He's just 10 years old, no higher than a snow drift in his Orchard Park subdivision. Like a lot of kids, he talked with friends on America Online after school each day.
Until a few weeks ago, when Derrick Wolbert, all 70 pounds of him, was deemed a menace to cyberspace.
AOL, the largest Internet provider with 15 million customers, banned him. For life.
When friends tried to send him e-mail, they found he no longer existed.
When his father, Dennis, a financial controller for a Springville company, tried to sign on, he, too, was barred.
So was Derrick's 13-year-old sister, Marie, when she tried chatting with friends on AOL or searching World Wide Web sites for homework.
What exactly did Derrick do?
He smiles, shrugs his shoulders, and acts a little embarrassed.
"I e-mailed a kid," he said. "I said I was, like, an AOL agent."
That was it. Without knowing it, Derrick, a fifth-grader at Eggert Elementary School, violated America Online's membership agreement by posing as an AOL employee.
The company booted him, his father and his sister.
When Dennis Wolbert called to ask, AOL said the decision was final. There was no appeal.
"I thought I'd go through with it a little bit, to teach him a lesson," Wolbert said. "Then I called them back."
"We already told you," the AOL representative said. "You're banned for life."
"Can I talk to a supervisor?" Wolbert asked.
"No, there's no appeal," came the reply.
The more he thought about it, the angrier he got.
"How do I get banned for life, too?" Wolbert asked. "And there's no appeal process?"
He complained to Dennis Rosen, an assistant state attorney general in Buffalo, who handles consumer issues.
"He was concerned about overkill," Rosen said. "When the kid is 50, if he wins the Nobel Prize, will he still be unable to go on America Online?"
Rosen said he recognizes the need for American Online and other Internet service providers to police their operations. But he also wonders about putting the matter in context.
"When you have a child engaging in this kind of conduct, who is banned for life, who has this hammer coming down, does the punishment fit the act?" Rosen asked. "They should show a little more compassion, sensitivity, and be a little less bureaucratic."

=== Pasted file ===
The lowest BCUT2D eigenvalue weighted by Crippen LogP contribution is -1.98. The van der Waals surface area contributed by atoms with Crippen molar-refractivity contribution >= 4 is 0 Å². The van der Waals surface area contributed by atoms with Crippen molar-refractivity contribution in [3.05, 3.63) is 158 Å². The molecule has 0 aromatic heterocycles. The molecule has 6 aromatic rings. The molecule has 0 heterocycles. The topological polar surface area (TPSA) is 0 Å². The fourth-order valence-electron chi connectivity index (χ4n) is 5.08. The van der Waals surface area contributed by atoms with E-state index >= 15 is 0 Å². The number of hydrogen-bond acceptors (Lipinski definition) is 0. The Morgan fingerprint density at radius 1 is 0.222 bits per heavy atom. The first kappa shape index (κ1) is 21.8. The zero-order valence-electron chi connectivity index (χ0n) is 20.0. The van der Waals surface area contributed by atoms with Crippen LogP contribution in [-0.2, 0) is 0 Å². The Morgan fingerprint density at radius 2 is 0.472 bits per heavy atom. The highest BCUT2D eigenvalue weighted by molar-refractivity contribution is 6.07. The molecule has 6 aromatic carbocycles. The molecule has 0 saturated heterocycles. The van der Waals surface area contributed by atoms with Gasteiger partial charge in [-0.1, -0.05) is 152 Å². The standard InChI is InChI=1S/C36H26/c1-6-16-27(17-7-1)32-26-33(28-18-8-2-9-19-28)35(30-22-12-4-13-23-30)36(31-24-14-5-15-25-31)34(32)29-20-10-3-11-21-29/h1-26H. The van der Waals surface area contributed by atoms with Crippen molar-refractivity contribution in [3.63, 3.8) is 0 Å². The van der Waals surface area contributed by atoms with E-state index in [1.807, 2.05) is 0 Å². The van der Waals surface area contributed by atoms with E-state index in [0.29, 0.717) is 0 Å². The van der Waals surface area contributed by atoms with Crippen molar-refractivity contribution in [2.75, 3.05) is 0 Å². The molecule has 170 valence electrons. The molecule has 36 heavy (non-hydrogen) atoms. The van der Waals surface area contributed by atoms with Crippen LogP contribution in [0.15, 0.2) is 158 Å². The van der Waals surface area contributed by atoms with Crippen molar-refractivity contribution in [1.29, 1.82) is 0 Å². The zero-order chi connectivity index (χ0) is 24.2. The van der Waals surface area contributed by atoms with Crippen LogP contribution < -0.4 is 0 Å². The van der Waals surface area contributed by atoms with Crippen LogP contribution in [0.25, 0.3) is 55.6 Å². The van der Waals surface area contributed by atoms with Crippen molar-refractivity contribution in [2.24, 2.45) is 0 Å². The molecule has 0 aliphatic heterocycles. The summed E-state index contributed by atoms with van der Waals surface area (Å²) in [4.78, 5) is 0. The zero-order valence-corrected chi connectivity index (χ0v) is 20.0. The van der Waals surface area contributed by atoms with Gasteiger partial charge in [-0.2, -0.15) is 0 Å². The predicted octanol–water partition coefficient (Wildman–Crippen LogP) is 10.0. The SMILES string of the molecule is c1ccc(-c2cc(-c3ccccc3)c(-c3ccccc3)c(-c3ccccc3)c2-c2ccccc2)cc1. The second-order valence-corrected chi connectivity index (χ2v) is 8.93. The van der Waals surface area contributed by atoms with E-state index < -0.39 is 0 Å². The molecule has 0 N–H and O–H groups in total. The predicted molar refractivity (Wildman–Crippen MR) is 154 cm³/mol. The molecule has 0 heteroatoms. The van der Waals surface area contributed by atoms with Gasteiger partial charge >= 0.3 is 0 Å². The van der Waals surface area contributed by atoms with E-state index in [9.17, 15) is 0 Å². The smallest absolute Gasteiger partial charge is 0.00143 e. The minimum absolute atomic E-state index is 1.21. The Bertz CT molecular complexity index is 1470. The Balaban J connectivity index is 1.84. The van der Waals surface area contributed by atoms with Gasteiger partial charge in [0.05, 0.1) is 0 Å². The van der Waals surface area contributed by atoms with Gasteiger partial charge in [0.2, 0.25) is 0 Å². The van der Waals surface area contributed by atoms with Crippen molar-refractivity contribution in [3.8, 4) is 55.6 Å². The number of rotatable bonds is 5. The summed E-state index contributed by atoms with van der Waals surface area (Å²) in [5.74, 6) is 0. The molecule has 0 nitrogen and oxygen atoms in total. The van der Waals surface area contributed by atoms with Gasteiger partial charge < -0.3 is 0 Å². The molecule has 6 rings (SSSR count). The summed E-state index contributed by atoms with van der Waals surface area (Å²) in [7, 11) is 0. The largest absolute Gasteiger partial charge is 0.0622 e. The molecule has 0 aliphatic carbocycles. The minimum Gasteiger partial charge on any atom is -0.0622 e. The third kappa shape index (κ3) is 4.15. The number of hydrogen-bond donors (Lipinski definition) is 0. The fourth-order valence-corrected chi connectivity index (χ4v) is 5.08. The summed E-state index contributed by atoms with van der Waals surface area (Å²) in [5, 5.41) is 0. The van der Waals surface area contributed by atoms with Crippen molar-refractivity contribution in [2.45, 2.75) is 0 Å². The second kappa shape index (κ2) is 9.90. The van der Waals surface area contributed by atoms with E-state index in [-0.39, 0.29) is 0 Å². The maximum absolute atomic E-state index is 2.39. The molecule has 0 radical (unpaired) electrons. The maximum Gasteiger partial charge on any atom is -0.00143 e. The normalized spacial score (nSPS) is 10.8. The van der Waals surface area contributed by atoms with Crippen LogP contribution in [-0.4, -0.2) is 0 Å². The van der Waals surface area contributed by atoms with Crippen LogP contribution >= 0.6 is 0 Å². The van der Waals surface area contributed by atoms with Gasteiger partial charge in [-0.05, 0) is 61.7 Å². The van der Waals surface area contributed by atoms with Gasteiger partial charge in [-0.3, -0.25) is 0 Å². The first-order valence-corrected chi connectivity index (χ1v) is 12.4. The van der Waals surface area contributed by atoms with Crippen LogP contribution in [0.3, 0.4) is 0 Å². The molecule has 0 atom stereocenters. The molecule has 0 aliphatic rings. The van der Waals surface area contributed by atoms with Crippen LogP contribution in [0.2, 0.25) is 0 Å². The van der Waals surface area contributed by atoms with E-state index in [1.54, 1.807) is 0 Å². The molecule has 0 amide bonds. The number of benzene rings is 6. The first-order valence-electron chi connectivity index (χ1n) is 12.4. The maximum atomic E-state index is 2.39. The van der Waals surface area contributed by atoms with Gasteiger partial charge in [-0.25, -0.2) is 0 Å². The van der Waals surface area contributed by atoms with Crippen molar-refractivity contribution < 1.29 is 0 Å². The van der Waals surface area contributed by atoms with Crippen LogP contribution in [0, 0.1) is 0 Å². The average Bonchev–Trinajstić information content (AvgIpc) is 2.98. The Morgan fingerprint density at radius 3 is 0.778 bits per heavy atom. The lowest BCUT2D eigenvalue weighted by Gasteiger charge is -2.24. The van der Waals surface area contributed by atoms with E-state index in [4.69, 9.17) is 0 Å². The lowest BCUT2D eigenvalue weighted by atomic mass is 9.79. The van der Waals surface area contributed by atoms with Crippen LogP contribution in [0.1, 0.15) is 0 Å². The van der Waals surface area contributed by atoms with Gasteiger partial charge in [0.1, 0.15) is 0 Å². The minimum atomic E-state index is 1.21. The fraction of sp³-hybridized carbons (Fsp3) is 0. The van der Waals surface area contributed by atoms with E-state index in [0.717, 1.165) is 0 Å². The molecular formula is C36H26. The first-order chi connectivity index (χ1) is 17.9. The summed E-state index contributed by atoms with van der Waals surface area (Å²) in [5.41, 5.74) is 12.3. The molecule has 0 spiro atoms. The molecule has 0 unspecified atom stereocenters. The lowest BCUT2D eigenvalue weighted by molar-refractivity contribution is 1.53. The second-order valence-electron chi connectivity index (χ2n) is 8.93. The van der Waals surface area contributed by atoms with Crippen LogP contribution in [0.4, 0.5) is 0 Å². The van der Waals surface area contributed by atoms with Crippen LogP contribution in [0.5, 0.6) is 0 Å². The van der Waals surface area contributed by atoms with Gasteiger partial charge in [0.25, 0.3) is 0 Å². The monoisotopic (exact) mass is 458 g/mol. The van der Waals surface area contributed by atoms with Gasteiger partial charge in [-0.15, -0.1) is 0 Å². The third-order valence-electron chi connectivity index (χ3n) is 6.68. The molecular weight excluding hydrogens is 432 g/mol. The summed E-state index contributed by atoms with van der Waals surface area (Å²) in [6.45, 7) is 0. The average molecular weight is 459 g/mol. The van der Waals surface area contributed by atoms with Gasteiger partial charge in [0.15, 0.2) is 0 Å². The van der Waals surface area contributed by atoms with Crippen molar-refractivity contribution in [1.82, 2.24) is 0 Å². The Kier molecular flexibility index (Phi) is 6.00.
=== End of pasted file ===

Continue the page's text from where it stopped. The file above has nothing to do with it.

Ultimately, America Online agreed.
Contacted by The Buffalo News, AOL looked into the case and decided that its employees who talked to Wolbert were a little heavy-handed.
But Tricia Primrose, an AOL spokeswoman, said the company considers what Derrick did a serious offense.
"Someone impersonating an America Online employee is an absolute violation of our terms of service," she said, "whether it's someone 10 years old or 80 years old."
She said America Online receives 1.5 million messages from customers a week, and said a supervisor probably should have reviewed the Wolbert case.
The company takes such a strong stance because people posing as America Online employees frequently try to persuade others to tell them passwords or credit card numbers.
"It's one of the more prevalent things we see, and we do take it very seriously," she said.
"But this is a case where a 10-year-old is involved. There's a context here," she said. "We've decided to make a decision to bring him back."
She said an America Online representative will talk with Derrick's father about guidelines and will reinstate their account.
Wolbert said he complained to the attorney general because of the principle involved.
"It's not the end of the world," he said, "but I thought it was ridiculous. You can go to another Internet service, but he's talking to all his buddies and friends on AOL."
As America Online continues to grow and become even more popular, especially among students who go on line as soon as they get home from school, AOL each day becomes more like the phone company.
Rosen, the assistant attorney general, won't go so far as comparing America Online to a utility, but admits the parallels are there.
"I think the kind of conduct, an absolute bar, banned for life, no appeal, I think it raises some questions," he said.
Ms. Primrose said customers are not terminated without reason, that they agree to AOL's terms of service when they sign up.
Derrick, interviewed while putting away two hot dogs and a plate of macaroni and cheese before playing with his soccer team, is guilty as charged.
Why did he do it?
"I don't know," he said. "I was just fooling around."